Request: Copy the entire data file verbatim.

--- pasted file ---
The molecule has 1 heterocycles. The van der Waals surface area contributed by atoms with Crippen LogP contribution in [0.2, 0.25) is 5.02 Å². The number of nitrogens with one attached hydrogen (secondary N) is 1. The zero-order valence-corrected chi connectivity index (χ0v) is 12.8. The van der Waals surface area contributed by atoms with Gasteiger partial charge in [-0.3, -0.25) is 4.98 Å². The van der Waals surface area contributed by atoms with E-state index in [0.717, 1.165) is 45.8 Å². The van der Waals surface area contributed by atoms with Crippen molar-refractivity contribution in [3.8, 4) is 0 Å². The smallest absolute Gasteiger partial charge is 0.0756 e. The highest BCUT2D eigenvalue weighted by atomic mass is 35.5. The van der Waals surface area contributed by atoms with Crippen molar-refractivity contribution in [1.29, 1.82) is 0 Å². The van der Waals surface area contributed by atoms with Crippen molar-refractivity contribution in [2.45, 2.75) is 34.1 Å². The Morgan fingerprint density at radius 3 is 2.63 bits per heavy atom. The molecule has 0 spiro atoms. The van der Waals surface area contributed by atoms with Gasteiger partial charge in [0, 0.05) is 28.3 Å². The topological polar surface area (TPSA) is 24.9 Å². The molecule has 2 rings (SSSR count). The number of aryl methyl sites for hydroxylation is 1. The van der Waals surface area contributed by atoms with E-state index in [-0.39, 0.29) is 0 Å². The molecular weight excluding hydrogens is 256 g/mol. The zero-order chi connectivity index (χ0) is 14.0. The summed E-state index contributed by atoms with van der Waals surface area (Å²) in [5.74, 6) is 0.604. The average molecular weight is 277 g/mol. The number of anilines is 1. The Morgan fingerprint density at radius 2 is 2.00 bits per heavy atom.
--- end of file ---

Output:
The molecule has 1 heterocycles. The van der Waals surface area contributed by atoms with Crippen LogP contribution in [0.2, 0.25) is 5.02 Å². The number of nitrogens with one attached hydrogen (secondary N) is 1. The zero-order valence-corrected chi connectivity index (χ0v) is 12.8. The van der Waals surface area contributed by atoms with Gasteiger partial charge in [-0.3, -0.25) is 4.98 Å². The van der Waals surface area contributed by atoms with E-state index in [0.717, 1.165) is 45.8 Å². The van der Waals surface area contributed by atoms with Crippen molar-refractivity contribution in [3.8, 4) is 0 Å². The smallest absolute Gasteiger partial charge is 0.0756 e. The highest BCUT2D eigenvalue weighted by atomic mass is 35.5. The van der Waals surface area contributed by atoms with Crippen molar-refractivity contribution in [1.29, 1.82) is 0 Å². The van der Waals surface area contributed by atoms with Crippen molar-refractivity contribution in [2.45, 2.75) is 34.1 Å². The Morgan fingerprint density at radius 3 is 2.63 bits per heavy atom. The molecule has 0 spiro atoms. The van der Waals surface area contributed by atoms with Gasteiger partial charge in [0, 0.05) is 28.3 Å². The topological polar surface area (TPSA) is 24.9 Å². The molecule has 2 rings (SSSR count). The number of aryl methyl sites for hydroxylation is 1. The van der Waals surface area contributed by atoms with E-state index in [-0.39, 0.29) is 0 Å². The molecular weight excluding hydrogens is 256 g/mol. The zero-order chi connectivity index (χ0) is 14.0. The summed E-state index contributed by atoms with van der Waals surface area (Å²) in [5.74, 6) is 0.604. The average molecular weight is 277 g/mol. The number of anilines is 1. The Morgan fingerprint density at radius 2 is 2.00 bits per heavy atom.